‘People looked at the worst examples’
Nine years later, Cardinal Hume became one of the founding members of the Trinity Trust, which consisted of six other academies. Hurn juggled the roles of headteacher and CEO following the conversion.
In his spare time, he was sitting on the northeast headteacher board. His appointment to the group in 2014 gave him an up-close view of Michael Gove’s turbocharged academy revolution, which had kickstarted four years earlier.
He was “involved in lots of decisions” surrounding the formation of trusts and rubbed shoulders with the chief executives of numerous large chains.
The experience stood him in good stead for what was to come. In 2019, the Diocese of Hexham and Newcastle unveiled plans for its schools to convert to academy status.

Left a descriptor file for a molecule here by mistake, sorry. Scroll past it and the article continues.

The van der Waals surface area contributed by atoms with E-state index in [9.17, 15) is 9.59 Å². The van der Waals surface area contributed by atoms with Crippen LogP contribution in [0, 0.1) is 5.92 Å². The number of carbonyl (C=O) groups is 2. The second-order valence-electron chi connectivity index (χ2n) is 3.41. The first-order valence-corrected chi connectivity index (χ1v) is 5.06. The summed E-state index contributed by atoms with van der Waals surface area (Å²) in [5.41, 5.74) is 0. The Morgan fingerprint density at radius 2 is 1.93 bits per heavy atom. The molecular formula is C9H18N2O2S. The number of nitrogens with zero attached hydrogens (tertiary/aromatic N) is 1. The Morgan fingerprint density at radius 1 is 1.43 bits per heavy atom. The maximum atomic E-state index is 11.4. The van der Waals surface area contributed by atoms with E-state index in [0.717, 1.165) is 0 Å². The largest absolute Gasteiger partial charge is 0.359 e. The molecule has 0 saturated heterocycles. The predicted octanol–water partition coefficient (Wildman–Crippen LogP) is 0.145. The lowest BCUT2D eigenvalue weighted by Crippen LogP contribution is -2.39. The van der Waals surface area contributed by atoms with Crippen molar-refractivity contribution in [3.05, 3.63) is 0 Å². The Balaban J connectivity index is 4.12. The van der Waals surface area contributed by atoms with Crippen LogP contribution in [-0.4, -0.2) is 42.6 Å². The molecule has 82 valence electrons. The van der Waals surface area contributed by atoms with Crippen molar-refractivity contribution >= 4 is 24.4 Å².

They were to join one of four newly formed trusts, of which Bishop Wilkinson was one, “whether people wanted it or not”. Any pre-existing academy chains in the diocese were to be dissolved.
The naysayers “looked at the worst examples of trusts and thought that’s what it’d be like for them” and that “all their autonomy would be wiped out”. A target of making 156 schools take the plunge by 2022 was set.
Trust’s rapid schools expansion
Documents released by the diocese argued that its model would ensure every one of its primaries and secondaries “has its place” and will not “be left isolated or vulnerable”. Their “uniqueness… is celebrated and the unique contribution of each is recognised and appreciated”.
Hurn believes the size of his central team – which he describes as “larger than most” – aided the trust’s rapid expansion. The “difficulty” he had “was matching the required expansion of our services and team with the income”.
Because academisation had been dictated to them by the diocese, CEOs did not “have a choice to say ‘we’re not taking you’”. This meant Hurn took over the reins of “financially stable [schools] as well as the ones that aren’t”.